Talking Point: Brexit and Indian markets

In a domino effect, the rupee can witness volatility but equity outflows will be limited

 The stage is set for an epochal event in the history of the UK – its likely exit from the European Union. The Brexit, as it is commonly called, will follow if the citizens of UK vote that the country should cease to be a part of the EU in the referendum that is to be held this Thursday.

 Financial markets are already shivering in their boots at the prospect. The pound is down over 10 per cent against the dollar since September 2015, bond yields in developed markets have been plunging and equity markets have turned quite volatile.

 Most regulators, however, think that it will be better for the UK and the global economy if the country continues to remain in the EU. The Bank of England (BoE) warned on Thursday that “The outcome of the referendum continues to be the largest immediate risk facing UK financial markets, and possibly also global financial markets.” Other central bankers, including the Federal Reserve and the Bank of Japan, concur with the BoE.

 So, what could be the implications of a Brexit on the Indian currency, equity and bond markets?

Turbulence to the fore

 There is consensus that if Brexit happens, it will take a toll on the British pound.

The UK Treasury, in a dire warning against Britain’s exit from the EU, has outlined the scenarios that can unfold, if the event takes place. The report says that in a shock scenario after the Brexit, inflation will spike, unemployment will rise, GDP growth will be 3.6 per cent lower after two years and the pound can fall around 12 per cent. In the event of a ‘severe shock,’ GDP is expected to be 6 per cent lower and the pound is expected to lose 15 per cent.

 A crash in pound value will directly result in a sharp appreciation of the rupee against the pound. The rupee has been strengthening against the pound since late-August 2015, appreciating from 105 to 96; gaining over 8 per cent. A vote in favour of an exit can take the GBP-INR exchange rate to 90.9; the low recorded in April 2015.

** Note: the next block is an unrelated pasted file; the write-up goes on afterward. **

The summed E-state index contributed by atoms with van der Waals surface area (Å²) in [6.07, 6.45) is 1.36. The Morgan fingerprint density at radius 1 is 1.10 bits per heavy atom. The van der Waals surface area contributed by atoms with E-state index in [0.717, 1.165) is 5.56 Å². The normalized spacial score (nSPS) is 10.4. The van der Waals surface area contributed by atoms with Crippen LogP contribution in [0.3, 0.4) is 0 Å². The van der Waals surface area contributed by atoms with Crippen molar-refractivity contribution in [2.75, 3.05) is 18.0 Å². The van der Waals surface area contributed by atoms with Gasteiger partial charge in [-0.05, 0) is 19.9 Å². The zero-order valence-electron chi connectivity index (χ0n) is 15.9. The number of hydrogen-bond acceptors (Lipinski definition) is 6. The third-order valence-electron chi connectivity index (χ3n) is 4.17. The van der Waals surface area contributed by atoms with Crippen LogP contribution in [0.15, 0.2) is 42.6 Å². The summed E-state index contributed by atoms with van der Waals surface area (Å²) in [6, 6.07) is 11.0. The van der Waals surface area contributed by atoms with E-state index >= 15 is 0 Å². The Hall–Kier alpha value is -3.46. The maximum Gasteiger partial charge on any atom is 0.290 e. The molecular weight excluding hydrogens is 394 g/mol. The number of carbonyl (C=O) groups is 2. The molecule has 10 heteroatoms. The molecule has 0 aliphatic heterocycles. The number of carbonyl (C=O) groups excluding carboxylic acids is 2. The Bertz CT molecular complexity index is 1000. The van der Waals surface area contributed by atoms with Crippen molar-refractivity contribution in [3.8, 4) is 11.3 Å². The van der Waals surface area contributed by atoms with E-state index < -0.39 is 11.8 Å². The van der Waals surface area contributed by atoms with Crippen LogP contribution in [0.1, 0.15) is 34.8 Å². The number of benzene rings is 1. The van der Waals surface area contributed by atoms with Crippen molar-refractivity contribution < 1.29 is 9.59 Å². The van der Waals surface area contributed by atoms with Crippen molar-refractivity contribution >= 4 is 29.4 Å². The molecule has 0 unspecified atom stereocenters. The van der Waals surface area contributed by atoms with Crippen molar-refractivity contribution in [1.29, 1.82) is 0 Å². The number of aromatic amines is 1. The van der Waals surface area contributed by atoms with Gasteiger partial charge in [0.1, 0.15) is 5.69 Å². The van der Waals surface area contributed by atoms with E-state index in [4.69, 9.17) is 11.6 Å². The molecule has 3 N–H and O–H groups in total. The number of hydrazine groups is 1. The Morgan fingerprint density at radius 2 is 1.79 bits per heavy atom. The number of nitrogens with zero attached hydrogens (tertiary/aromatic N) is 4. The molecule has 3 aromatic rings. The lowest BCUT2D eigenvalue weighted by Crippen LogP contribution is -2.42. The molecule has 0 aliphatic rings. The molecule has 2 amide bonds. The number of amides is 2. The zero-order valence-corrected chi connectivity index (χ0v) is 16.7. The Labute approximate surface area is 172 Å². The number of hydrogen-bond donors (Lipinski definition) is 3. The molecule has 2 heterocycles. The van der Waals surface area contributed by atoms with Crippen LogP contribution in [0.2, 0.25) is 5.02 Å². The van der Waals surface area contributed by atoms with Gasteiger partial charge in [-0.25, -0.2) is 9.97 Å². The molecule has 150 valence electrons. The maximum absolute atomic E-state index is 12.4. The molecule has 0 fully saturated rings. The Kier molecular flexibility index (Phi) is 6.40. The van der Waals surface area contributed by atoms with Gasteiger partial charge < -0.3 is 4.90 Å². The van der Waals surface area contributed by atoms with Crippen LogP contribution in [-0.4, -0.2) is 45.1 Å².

While the rupee can appreciate against the pound, the dollar-rupee exchange rate will, however, be under pressure. This is because the dollar-pound exchange rate has 11.9 per cent weight in the dollar index. If the pound depreciates more than 10 per cent in the turbulence following Brexit, dollar index will gain. Dollar will also move higher due to its safe haven status.

 This will result in weakening of the rupee against the dollar. A re-test of the 68.89 level against the dollar cannot be ruled out if there is global risk-off trade.

Flows in equity markets

The UK is one of the major financial centres of the globe where many fund managers are located. According the TheCityUK, an organisation that promotes the financial services industry in the UK, the country had £6.2 trillion of assets under management towards the end of 2013, making it the top jurisdiction for asset management in Europe. Of the global pool of conventional asset management (comprising mutual funds, insurance, and pension funds), 8.4 per cent originated from the UK in 2013. The US was the leading jurisdiction accounting for more than half of the assets.

 Given this key position as a source of foreign portfolio investor (FPI) funds, it is obvious that there could be some hiccups in fund flows following the event. The uncertainty regarding the status of various funds located in the UK, their taxability and other regulatory aspects can make these funds maintain status quo with regard to fresh investments in the transition period lasting at least six months.

 But that said, flows into India are not likely to be too greatly impacted as investors from the US and Mauritius hold the chunk of FPI assets in India. Towards the end of May 2016, FPIs from the UK held assets worth ₹106,280 crore in Indian equity, accounting for just 5 per cent of the entire FPI assets.

 But if risk aversion rises globally, FPIs tend to pull money out of emerging market equity first. This can affect Indian stocks in the short term.

Bonding with Brexit

 Indian bonds would be quite vulnerable if there is heightened volatility in global financial markets. It has been seen in the past that FPIs tend to pull money out of emerging market debt first once risk aversion rises. In the past week, US, German, UK and Japanese bond yields have moved sharply lower as investors are moving into the safer haven of developed market debt.

 Investors from the UK hold less than 1 per cent of the debt holdings of FPIs in India. But a move out of Indian debt by FPIs from other jurisdictions, fearing currency volatility, is also likely. 

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